Orf virus IL-10 accelerates wound healing while limiting inflammation and scarring

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Abstract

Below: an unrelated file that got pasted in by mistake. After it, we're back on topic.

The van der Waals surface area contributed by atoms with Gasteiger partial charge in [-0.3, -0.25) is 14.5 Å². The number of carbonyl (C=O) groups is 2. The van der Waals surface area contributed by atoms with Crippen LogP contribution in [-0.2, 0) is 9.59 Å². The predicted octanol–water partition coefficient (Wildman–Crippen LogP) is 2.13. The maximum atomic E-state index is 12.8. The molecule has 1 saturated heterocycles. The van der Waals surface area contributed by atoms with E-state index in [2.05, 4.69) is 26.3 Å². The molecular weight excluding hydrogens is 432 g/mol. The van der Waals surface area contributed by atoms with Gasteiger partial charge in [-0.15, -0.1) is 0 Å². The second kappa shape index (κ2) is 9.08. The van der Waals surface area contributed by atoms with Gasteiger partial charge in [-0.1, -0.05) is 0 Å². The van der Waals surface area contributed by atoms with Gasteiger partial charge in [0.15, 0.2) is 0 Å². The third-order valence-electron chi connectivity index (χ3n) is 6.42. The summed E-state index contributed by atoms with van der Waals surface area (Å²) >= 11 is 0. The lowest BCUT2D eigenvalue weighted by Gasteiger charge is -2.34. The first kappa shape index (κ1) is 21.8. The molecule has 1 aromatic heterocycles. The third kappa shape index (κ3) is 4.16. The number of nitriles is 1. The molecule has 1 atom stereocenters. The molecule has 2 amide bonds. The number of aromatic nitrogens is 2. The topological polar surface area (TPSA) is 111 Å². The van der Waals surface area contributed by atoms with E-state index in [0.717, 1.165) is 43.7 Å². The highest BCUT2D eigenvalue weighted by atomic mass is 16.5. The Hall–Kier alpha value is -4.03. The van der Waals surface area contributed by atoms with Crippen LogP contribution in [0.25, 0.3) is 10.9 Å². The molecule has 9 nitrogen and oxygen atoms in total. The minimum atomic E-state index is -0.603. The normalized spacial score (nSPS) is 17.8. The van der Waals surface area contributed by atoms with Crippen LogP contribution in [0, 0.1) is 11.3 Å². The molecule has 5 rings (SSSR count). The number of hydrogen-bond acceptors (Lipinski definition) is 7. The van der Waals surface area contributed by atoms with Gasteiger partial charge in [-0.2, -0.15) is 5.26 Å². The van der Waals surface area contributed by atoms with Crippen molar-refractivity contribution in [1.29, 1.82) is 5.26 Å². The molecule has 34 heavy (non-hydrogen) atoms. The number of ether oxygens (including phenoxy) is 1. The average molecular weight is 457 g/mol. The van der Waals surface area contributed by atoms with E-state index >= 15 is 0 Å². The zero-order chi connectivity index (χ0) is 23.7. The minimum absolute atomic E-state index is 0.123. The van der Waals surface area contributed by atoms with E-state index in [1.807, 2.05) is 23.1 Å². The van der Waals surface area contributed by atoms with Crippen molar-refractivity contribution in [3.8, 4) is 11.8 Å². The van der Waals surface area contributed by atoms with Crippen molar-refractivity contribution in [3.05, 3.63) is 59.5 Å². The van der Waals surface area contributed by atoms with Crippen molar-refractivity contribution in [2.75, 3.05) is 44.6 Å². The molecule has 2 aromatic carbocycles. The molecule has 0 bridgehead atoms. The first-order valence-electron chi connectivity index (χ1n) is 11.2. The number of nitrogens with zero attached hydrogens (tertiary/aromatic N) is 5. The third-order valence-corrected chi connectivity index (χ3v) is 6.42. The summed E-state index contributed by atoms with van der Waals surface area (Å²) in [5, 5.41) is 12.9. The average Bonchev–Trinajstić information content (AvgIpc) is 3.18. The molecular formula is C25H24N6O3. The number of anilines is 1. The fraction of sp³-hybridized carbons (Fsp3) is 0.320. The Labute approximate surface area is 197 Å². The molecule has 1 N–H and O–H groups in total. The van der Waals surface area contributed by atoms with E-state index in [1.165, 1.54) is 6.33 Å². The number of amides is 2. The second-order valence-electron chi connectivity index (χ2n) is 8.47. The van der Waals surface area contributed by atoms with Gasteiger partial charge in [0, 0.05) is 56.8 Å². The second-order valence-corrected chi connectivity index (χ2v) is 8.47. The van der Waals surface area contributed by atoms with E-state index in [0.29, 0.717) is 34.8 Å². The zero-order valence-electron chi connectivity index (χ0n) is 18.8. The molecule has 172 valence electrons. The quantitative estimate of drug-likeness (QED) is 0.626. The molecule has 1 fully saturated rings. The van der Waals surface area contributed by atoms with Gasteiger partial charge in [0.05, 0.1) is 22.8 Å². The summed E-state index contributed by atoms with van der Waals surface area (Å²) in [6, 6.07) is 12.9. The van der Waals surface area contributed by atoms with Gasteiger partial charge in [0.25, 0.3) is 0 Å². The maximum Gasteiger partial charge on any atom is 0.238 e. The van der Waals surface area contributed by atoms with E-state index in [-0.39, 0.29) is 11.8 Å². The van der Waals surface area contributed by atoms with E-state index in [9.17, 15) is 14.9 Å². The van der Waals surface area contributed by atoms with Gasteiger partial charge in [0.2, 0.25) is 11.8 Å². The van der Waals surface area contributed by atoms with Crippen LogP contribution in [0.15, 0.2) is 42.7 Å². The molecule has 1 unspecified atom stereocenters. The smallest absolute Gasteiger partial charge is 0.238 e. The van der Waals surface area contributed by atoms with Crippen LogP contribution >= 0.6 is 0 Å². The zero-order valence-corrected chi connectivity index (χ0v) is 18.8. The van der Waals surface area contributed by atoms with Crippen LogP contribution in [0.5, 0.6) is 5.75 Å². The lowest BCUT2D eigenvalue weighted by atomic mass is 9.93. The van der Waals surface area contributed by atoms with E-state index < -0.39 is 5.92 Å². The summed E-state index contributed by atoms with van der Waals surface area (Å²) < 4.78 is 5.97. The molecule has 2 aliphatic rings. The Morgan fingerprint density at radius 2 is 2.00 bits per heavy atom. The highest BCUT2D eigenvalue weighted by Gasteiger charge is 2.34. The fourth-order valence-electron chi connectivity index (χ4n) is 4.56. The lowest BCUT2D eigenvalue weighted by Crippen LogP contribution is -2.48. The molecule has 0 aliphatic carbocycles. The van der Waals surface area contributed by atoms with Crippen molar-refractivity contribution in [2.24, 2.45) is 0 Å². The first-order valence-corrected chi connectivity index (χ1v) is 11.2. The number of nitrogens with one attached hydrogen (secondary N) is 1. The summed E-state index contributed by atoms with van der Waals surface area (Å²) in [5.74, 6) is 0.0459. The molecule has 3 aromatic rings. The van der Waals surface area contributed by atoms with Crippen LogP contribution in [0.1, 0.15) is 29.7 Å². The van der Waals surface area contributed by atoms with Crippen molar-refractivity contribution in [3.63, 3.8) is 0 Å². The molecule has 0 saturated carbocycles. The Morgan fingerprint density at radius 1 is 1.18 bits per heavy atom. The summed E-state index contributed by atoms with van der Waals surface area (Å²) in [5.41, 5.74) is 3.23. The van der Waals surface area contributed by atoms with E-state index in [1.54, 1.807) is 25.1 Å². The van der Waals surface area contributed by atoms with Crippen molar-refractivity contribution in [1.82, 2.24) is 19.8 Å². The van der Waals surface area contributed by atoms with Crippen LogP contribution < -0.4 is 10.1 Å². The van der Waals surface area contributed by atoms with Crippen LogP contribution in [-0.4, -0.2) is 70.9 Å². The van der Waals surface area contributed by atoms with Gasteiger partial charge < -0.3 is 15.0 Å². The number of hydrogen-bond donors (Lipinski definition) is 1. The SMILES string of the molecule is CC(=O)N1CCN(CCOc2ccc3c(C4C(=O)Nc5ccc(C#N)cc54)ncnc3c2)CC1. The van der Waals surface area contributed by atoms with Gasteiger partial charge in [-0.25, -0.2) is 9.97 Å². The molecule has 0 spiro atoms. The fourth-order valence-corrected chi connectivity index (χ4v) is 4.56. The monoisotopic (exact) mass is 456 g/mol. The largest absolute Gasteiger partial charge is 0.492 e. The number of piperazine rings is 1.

Interleukin (IL)-10 plays a critical role in controlling wound inflammation and scar formation. Orf virus, a zoonotic parapoxvirus, induces proliferative skin lesions that resolve with minimal scarring. Orf virus encodes a range of factors that subvert the host's response to infection, including a homolog of IL-10. This study investigated, using a murine full-thickness wound model, whether purified orf virus IL-10 (ovIL-10) can regulate skin repair and scarring. Repeat injections of ovIL-10 into wounded skin accelerated wound closure. Histological analyses of wound sections revealed that treatment with ovIL-10 accelerated wound reepithelialization, granulation tissue coverage of the wound bed, and improved wound revascularization. In addition, wounds treated with ovIL-10 showed a reduction in macrophage infiltration, myofibroblast differentiation, and wound contraction. Treatment of wounds with ovIL-10 also resulted in a reduction in visible scarring that was consistent with the extent of scar tissue formed. Quantitative polymerase chain reaction analysis confirmed that ovIL-10 reduced the expression of key mediators of inflammation and granulation tissue formation. These findings show that ovIL-10, like mammalian IL-10, limits inflammation and scar tissue formation and reveal a new role for both mammalian and viral IL-10 in mediating tissue repair.

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